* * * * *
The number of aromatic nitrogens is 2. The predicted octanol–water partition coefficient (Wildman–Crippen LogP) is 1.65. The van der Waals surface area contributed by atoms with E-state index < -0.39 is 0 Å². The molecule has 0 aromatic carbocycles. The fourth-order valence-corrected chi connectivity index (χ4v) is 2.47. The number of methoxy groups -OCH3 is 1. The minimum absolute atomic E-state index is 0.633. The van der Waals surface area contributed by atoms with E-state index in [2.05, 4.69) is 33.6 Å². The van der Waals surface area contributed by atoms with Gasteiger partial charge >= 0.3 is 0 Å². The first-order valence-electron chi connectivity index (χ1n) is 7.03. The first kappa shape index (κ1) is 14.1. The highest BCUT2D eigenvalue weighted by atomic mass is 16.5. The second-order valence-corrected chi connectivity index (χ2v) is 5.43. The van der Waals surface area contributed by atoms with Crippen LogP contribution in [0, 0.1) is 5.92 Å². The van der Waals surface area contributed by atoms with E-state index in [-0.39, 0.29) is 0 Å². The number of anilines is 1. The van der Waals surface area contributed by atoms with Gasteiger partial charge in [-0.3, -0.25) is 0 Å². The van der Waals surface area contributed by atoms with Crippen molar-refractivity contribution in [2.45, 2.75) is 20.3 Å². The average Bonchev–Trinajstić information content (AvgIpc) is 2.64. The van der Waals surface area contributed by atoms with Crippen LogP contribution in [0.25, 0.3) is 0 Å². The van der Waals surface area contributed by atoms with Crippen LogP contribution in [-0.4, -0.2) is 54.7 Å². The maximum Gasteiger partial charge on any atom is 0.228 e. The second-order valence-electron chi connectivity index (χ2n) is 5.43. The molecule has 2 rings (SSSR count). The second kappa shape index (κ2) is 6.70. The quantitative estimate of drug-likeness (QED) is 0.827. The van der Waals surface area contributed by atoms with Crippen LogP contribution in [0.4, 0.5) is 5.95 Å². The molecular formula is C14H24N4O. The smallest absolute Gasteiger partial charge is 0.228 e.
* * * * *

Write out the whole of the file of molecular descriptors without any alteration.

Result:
The number of aromatic nitrogens is 2. The predicted octanol–water partition coefficient (Wildman–Crippen LogP) is 1.65. The van der Waals surface area contributed by atoms with E-state index < -0.39 is 0 Å². The molecule has 0 aromatic carbocycles. The fourth-order valence-corrected chi connectivity index (χ4v) is 2.47. The number of methoxy groups -OCH3 is 1. The minimum absolute atomic E-state index is 0.633. The van der Waals surface area contributed by atoms with E-state index in [2.05, 4.69) is 33.6 Å². The van der Waals surface area contributed by atoms with Gasteiger partial charge >= 0.3 is 0 Å². The first-order valence-electron chi connectivity index (χ1n) is 7.03. The first kappa shape index (κ1) is 14.1. The highest BCUT2D eigenvalue weighted by atomic mass is 16.5. The second-order valence-corrected chi connectivity index (χ2v) is 5.43. The van der Waals surface area contributed by atoms with Crippen LogP contribution in [0, 0.1) is 5.92 Å². The van der Waals surface area contributed by atoms with E-state index in [-0.39, 0.29) is 0 Å². The number of anilines is 1. The van der Waals surface area contributed by atoms with Gasteiger partial charge in [-0.3, -0.25) is 0 Å². The van der Waals surface area contributed by atoms with Crippen molar-refractivity contribution in [2.45, 2.75) is 20.3 Å². The average Bonchev–Trinajstić information content (AvgIpc) is 2.64. The van der Waals surface area contributed by atoms with Crippen LogP contribution in [0.25, 0.3) is 0 Å². The van der Waals surface area contributed by atoms with Crippen LogP contribution in [-0.4, -0.2) is 54.7 Å². The maximum Gasteiger partial charge on any atom is 0.228 e. The second-order valence-electron chi connectivity index (χ2n) is 5.43. The molecule has 2 rings (SSSR count). The second kappa shape index (κ2) is 6.70. The quantitative estimate of drug-likeness (QED) is 0.827. The van der Waals surface area contributed by atoms with Crippen LogP contribution in [0.4, 0.5) is 5.95 Å². The molecular formula is C14H24N4O. The smallest absolute Gasteiger partial charge is 0.228 e.